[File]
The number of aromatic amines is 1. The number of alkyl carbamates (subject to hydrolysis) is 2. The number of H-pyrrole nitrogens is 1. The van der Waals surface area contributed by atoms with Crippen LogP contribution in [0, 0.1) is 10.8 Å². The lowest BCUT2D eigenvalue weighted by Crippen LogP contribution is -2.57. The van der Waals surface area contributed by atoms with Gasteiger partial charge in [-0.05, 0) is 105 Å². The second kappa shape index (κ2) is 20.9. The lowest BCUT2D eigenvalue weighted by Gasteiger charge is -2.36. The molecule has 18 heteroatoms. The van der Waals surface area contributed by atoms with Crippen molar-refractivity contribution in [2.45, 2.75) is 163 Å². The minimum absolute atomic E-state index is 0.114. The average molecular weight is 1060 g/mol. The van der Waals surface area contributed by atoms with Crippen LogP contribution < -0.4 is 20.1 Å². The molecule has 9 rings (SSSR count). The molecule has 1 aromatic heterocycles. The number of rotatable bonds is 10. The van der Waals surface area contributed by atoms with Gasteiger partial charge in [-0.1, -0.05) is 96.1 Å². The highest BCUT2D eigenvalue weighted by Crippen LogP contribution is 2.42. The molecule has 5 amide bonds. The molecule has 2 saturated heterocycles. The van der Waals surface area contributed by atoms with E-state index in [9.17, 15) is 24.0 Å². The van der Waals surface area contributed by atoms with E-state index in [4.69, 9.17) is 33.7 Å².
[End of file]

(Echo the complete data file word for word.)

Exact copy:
The number of aromatic amines is 1. The number of alkyl carbamates (subject to hydrolysis) is 2. The number of H-pyrrole nitrogens is 1. The van der Waals surface area contributed by atoms with Crippen LogP contribution in [0, 0.1) is 10.8 Å². The lowest BCUT2D eigenvalue weighted by Crippen LogP contribution is -2.57. The van der Waals surface area contributed by atoms with Gasteiger partial charge in [-0.05, 0) is 105 Å². The second kappa shape index (κ2) is 20.9. The lowest BCUT2D eigenvalue weighted by Gasteiger charge is -2.36. The molecule has 18 heteroatoms. The van der Waals surface area contributed by atoms with Crippen molar-refractivity contribution in [2.45, 2.75) is 163 Å². The minimum absolute atomic E-state index is 0.114. The average molecular weight is 1060 g/mol. The van der Waals surface area contributed by atoms with Crippen LogP contribution < -0.4 is 20.1 Å². The molecule has 9 rings (SSSR count). The molecule has 1 aromatic heterocycles. The number of rotatable bonds is 10. The van der Waals surface area contributed by atoms with Gasteiger partial charge in [-0.1, -0.05) is 96.1 Å². The highest BCUT2D eigenvalue weighted by Crippen LogP contribution is 2.42. The molecule has 5 amide bonds. The molecule has 2 saturated heterocycles. The van der Waals surface area contributed by atoms with E-state index in [9.17, 15) is 24.0 Å². The van der Waals surface area contributed by atoms with E-state index in [4.69, 9.17) is 33.7 Å².